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News | 4 min read

Local music website has worldwide reach

June 13, 2014

Don Crafton and Adam Rabung know their Sight Reading Factory’s website has a worldwide reach.

From Rabung’s home in Hanover County on Tuesday morning, they could see a user from Dubai using the site that generates sight reading and sight singing exercises.

“When I get up in the morning, it really motivates me because I will look at this, and I will see (users from) four or five continents on the site,” Rabung said.

The website creates about 100,000 pieces of music each month and has attracted music educators, students and other individuals who are passionate about music from all 50 states and 23 countries.

“What we’ve done is we filled a need,” Crafton said. “I obviously needed it when I was teaching in New York.”

As a band director, Crafton used method books to help students learn sight reading, but he said those books are not efficient because students can practice sight reading only on pieces they have never seen before. The website provides so many more music offerings than a textbook, he said.

In December 2011, Rabung, a programmer with no musical experience, helped launch Sight Reading Factory’s website.

He translated Crafton’s musical expertise into algorithms and created the product that Crafton had envisioned: a source that always gives users new pieces to practice.

Sight Reading Factory features 20 instruments, including strings, guitar, woodwinds, brass, percussion and piano. It also offers four types of voices in choir and three kinds of ensembles: concert band, choir and string orchestra.

The subscription-based website has seen a “nice and steady” growth in users, Rabung said.

He did not reveal how many subscribers Sight Reading Factory has but said the number is now more than 10 times what it was in January 2013. The company is profitable, the founders said.

About a quarter of the paid accounts are opened by music educators.

Jayson Gerth, a band director at Southeast Polk High School in Pleasant Hill, Iowa, used a demo with his students in January 2013 and started a subscription a month later.

Comparing traditional books that cost about $10 each to Sight Reading Factory, which charges $29.99 yearly and has infinite pieces for practice, Gerth called the website a blessing.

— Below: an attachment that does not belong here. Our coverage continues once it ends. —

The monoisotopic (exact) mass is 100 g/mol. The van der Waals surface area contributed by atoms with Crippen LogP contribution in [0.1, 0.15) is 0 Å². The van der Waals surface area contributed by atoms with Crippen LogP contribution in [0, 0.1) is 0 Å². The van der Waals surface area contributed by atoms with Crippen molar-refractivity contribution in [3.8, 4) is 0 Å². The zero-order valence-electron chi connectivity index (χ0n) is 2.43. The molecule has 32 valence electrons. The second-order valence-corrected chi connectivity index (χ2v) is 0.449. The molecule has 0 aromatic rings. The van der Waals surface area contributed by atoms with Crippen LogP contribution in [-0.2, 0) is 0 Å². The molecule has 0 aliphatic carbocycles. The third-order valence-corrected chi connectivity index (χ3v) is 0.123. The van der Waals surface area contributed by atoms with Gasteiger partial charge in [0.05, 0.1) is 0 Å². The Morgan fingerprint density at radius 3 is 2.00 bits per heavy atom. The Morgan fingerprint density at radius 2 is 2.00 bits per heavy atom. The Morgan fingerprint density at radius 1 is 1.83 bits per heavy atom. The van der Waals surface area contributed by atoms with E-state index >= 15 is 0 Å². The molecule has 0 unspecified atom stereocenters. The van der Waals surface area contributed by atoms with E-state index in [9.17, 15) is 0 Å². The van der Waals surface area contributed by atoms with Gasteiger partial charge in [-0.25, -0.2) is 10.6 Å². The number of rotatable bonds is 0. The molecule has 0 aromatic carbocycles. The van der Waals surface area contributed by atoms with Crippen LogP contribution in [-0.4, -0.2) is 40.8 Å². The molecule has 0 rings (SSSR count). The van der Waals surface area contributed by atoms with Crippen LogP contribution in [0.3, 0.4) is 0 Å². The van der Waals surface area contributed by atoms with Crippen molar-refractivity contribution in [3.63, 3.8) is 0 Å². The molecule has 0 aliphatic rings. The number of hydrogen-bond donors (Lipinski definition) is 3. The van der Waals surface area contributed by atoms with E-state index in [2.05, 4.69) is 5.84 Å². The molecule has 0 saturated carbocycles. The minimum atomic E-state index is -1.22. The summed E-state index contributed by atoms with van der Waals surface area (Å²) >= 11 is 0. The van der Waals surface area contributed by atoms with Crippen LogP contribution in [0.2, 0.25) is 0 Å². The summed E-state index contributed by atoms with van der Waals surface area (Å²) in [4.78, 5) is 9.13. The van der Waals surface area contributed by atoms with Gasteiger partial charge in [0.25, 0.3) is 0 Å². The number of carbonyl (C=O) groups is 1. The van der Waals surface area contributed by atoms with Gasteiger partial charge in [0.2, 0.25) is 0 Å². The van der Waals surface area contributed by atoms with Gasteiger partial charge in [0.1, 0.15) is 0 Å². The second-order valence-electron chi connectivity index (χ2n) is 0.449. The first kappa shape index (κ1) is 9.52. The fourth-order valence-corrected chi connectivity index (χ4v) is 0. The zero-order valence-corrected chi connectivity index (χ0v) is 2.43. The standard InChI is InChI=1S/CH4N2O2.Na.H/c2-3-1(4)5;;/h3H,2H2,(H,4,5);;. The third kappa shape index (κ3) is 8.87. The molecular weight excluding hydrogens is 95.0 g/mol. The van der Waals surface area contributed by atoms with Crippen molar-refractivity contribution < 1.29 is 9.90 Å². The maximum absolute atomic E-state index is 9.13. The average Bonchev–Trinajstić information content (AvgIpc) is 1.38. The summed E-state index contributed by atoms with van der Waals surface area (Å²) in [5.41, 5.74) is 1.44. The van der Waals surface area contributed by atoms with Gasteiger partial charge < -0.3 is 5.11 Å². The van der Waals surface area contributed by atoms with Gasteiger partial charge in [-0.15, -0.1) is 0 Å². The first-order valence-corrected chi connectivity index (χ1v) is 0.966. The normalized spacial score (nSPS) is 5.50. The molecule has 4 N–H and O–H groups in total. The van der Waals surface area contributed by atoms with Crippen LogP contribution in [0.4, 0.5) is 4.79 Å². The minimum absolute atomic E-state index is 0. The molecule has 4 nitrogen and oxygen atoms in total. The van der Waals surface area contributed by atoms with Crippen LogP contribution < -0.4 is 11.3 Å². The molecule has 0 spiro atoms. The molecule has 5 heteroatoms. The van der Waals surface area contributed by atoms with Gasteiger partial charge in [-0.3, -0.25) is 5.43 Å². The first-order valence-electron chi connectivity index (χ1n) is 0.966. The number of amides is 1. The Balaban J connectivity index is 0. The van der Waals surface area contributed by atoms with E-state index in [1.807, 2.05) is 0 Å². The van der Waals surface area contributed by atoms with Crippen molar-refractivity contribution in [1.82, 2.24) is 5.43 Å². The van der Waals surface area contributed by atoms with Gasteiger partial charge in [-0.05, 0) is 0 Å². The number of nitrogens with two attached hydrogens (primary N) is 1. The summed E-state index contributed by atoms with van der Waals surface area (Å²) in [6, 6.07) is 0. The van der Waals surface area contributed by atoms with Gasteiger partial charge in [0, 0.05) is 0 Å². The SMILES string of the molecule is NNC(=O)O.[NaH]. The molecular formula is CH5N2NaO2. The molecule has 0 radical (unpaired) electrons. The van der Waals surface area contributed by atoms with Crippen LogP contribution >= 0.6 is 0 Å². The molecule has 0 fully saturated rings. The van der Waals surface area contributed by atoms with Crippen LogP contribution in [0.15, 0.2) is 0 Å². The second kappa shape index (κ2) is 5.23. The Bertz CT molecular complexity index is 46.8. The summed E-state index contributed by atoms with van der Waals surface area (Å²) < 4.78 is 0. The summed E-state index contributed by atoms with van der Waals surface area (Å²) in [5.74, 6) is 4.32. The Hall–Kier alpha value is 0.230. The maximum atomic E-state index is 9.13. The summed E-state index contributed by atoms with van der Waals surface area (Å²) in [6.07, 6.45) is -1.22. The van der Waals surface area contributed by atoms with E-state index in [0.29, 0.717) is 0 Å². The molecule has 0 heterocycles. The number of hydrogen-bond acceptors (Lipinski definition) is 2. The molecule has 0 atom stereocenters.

“It s a huge time saver for teaching that skill,” Gerth said. “And cost-effective too.”

Another band director, Steve Pruitt at Stallings Island Middle School in Martinez, Ga., said 25 students joined the district honor band this school year with Sight Reading Factory’s help. That is almost 80 percent more than the number of students who made it last year.

Music professor Anthony Maiello at George Mason University said he enjoys the freedom to choose from the instruments, difficulty levels, key signatures and time signatures available on the site.

The Sight Reading Factory website may soon have even more for users.

Crafton and Rabung are working on expanding the difficulty levels that allow users to fully customize their own music, including range, rhythm and articulation. Rabung said he aims to add the new feature by the end of the next school year.

Crafton eventually wants the website to run in other languages. As of May, 23 percent of Sight Reading Factory’s users are from overseas.

The two founders said they did not do much marketing other than paying Google and Bing to display advertisements, but “music is an international language,” Crafton said.

Crafton and Rabung said they have a long list of potential features to add to site, which has already been updated to the second version. But the said it takes time to develop them, especially since Rabung is the site’s only programmer.

Rabung started working on Sight Reading Factory full time last year. Although bringing others on board is not entirely out of the picture, he said the company does not have the resources to hire any additional help now, and the founders want to retain control of their product.

“It’s making enough money now that we can almost keep the lights on by ourselves,” Rabung said. “Maybe it’s a mistake, but that’s what we’ve done so far.”

Copyright Times-Dispatch. Used by permission.